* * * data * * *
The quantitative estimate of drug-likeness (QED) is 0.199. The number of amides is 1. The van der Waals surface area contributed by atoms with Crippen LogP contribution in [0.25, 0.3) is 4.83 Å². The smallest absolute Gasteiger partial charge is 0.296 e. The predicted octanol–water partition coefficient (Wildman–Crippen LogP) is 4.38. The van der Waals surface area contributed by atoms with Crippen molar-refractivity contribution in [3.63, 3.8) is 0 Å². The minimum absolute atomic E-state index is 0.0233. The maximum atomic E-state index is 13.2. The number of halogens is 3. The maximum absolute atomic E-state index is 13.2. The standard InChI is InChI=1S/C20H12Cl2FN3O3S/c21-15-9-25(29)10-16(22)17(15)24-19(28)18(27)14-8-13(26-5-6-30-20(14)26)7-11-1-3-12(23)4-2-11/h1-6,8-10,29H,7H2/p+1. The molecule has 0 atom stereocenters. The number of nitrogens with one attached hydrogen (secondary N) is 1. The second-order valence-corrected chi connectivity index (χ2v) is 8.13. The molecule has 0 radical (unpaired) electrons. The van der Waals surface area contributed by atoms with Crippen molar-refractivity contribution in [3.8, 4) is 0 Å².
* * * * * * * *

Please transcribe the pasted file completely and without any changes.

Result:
The quantitative estimate of drug-likeness (QED) is 0.199. The number of amides is 1. The van der Waals surface area contributed by atoms with Crippen LogP contribution in [0.25, 0.3) is 4.83 Å². The smallest absolute Gasteiger partial charge is 0.296 e. The predicted octanol–water partition coefficient (Wildman–Crippen LogP) is 4.38. The van der Waals surface area contributed by atoms with Crippen molar-refractivity contribution in [3.63, 3.8) is 0 Å². The minimum absolute atomic E-state index is 0.0233. The maximum atomic E-state index is 13.2. The number of halogens is 3. The maximum absolute atomic E-state index is 13.2. The standard InChI is InChI=1S/C20H12Cl2FN3O3S/c21-15-9-25(29)10-16(22)17(15)24-19(28)18(27)14-8-13(26-5-6-30-20(14)26)7-11-1-3-12(23)4-2-11/h1-6,8-10,29H,7H2/p+1. The molecule has 0 atom stereocenters. The number of nitrogens with one attached hydrogen (secondary N) is 1. The second-order valence-corrected chi connectivity index (χ2v) is 8.13. The molecule has 0 radical (unpaired) electrons. The van der Waals surface area contributed by atoms with Crippen molar-refractivity contribution in [3.8, 4) is 0 Å².